Photographer: Chris Ratcliffe / Bloomberg

Markets Don’t Believe the Fed

Mark Whitehouse writes editorials on global economics and finance for Bloomberg View. He covered economics for the Wall Street Journal and served as deputy bureau chief in London. He was previously the founding managing editor of Vedomosti, a Russian-language business daily.
Read More.
a | A

The U.S. Federal Reserve faces a challenge as it prepares for its regular policy-making meeting today: After the worst start of a year on record, markets simply don't believe the central bank will tighten in 2016 as much as it has indicated.

Throughout January, Fed officials have been careful to note that the market rout doesn’t necessarily change their outlook for the U.S. economy. As of December, they expected growth to be strong enough to allow the central bank to raise its target rate significantly this year: Their median forecast for December 2016 was 1.375 percent -- the equivalent of four 0.25 percentage point increases from the current level of between 0.25 and 0.50 percent.

The Fed Lifts Off

Markets never bought that forecast, and they buy it even less now. As of Tuesday afternoon, futures prices suggested that the central bank's target rate would reach only 0.6 percent by December -- indicating no more than one rate increase. At the end of 2015, the market still expected two rate hikes. Here's a chart showing the gap between the Fed's and the market's expectations:

Interestingly, futures prices also imply about a 32 percent chance that the Fed won't raise rates at all this year. That's up from just 6 percent at the end of 2015. Here's how that looks:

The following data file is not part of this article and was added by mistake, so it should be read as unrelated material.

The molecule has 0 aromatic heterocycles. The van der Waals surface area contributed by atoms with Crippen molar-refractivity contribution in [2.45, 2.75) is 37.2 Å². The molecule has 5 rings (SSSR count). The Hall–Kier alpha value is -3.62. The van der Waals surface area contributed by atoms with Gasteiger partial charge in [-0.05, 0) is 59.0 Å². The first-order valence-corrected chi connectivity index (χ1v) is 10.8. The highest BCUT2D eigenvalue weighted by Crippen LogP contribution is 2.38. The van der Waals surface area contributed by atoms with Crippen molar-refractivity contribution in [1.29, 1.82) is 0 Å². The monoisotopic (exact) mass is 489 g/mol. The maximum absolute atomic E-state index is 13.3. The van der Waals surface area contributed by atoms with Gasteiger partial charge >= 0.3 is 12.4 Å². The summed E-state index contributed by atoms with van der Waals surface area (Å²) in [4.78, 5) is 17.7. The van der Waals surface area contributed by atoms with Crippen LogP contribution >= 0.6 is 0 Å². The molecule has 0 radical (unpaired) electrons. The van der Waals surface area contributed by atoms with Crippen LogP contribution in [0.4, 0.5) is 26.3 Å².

So what is the market trying to say? One possibility is that traders are counting on a "Yellen put" -- a policy originally attributed to former Fed Chairman Alan Greenspan, in which the central bank steps in to prop up markets and rescue investors. Another is that they think the market turmoil reflects a deeper economic malaise, perhaps emanating from China, which will force the Fed to maintain stimulus.

The Fed has rightly sought to disabuse investors of the notion that protecting them from their mistakes should be part of its job. That said, if concerns about the economic outlook prove correct, or if the market gyrations lead companies and consumers to spend and invest less, the central bank may have to respond.

As Bloomberg View has noted, giving longer-term guidance in this environment is a fraught enterprise. Before the economic data are in, it will be difficult -- and possibly counterproductive -- to convince markets that rates will rise. The best Fed officials can do is make it clear that they will have to wait and see.

This column does not necessarily reflect the opinion of the editorial board or Bloomberg LP and its owners.

To contact the author of this story:
Mark Whitehouse at

To contact the editor responsible for this story:
James Greiff at